This is a re-post on the anniversary of my original post for reasons which will become apparent.
The news that the Red Arrows were flying again after the loss of Red 4, Flt Lt Jon Egging, two weeks earlier, has been met with joy tinged with sadness. There was relief that the Hawk T1 jets were cleared to fly once more, and that they could honour commitments to summer air shows; however, the team now have to fly with eight aircraft, instead of the more usual ‘diamond nine’. The pilots are always prepared to do this in case of sickness or aircraft problems, but for such a tight-knit team, it must have been particularly hard. At the Chatsworth House Country Fair, last week they produced spectacular coloured smoke trails and formed the shape of a heart, dedicating it to Jon Egging’s widow, Emma. For those who witnessed the display it would have been a bittersweet moment. Two teams lost members on that day; the Red Arrows lost a brave and selfless colleague, but Emma Egging lost her life partner. As an ex ‘R.A.F. wife’ I can appreciate the support and comradeship shown by the Red Arrows. I have seen them fly on many occasions and my children grew up to the sound of fast jets flying overhead. Friends and colleagues were lost during the Falklands War, but the experience made families draw closer. The RAF motto is ‘Per Ardua ad Astra’ - through adversity to the stars.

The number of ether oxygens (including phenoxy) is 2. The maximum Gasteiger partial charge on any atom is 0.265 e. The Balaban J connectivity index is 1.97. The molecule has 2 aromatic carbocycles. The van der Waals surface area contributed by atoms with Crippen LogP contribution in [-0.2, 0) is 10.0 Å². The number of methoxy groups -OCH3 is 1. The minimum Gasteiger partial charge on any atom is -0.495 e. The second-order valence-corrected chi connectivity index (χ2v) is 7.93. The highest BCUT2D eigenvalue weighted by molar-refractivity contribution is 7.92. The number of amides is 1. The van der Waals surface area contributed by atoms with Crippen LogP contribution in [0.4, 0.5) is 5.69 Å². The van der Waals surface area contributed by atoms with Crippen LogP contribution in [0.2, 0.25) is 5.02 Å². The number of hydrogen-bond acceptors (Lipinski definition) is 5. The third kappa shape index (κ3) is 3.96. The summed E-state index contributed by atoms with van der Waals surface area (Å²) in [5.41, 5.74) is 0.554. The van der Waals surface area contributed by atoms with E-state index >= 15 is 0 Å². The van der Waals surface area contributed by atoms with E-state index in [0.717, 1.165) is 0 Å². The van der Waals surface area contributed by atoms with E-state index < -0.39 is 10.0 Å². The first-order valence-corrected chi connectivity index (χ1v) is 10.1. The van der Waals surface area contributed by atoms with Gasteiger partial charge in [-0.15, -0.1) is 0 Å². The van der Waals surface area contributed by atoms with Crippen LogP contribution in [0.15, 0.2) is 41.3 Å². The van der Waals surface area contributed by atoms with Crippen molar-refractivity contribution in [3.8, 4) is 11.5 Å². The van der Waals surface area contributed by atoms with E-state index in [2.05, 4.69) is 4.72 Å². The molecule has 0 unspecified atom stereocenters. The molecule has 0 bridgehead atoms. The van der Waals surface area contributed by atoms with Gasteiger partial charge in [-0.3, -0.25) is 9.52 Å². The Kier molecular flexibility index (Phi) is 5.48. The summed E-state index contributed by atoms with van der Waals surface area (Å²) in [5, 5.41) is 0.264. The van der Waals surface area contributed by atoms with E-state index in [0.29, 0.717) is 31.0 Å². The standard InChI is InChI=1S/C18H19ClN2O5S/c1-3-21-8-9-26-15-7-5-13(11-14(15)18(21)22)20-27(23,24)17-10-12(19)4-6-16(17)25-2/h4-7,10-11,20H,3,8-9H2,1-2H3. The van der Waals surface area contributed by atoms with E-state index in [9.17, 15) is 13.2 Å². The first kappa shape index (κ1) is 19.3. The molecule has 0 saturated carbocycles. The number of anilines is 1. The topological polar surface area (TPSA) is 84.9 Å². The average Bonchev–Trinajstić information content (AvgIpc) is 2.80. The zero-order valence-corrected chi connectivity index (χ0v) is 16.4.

A year further on and the team are back again at the Bournemouth Air Show. My daughter witnessed some of the display from the Bournemouth seafront and sent me these pictures.
"Then we that are alive and remain
shall be caught up together with them in the clouds"
1 Thessalonians 4:17
|The Red Arows 2009 at the Radom Airshow Konflikty.pl via Wikimedia Commons|
One of our Aircraft is Missing
The ‘diamond nine’ no longer,
weaving coloured trails, we eight
soar high over the Derwent Valley.
We paint a smoke-heart on blue canvas,
honouring another team torn apart that day,
another perfect formation destroyed.
Red 4; pilot, colleague, husband, friend
Per Ardua Ad Astra
© Marilyn Brindley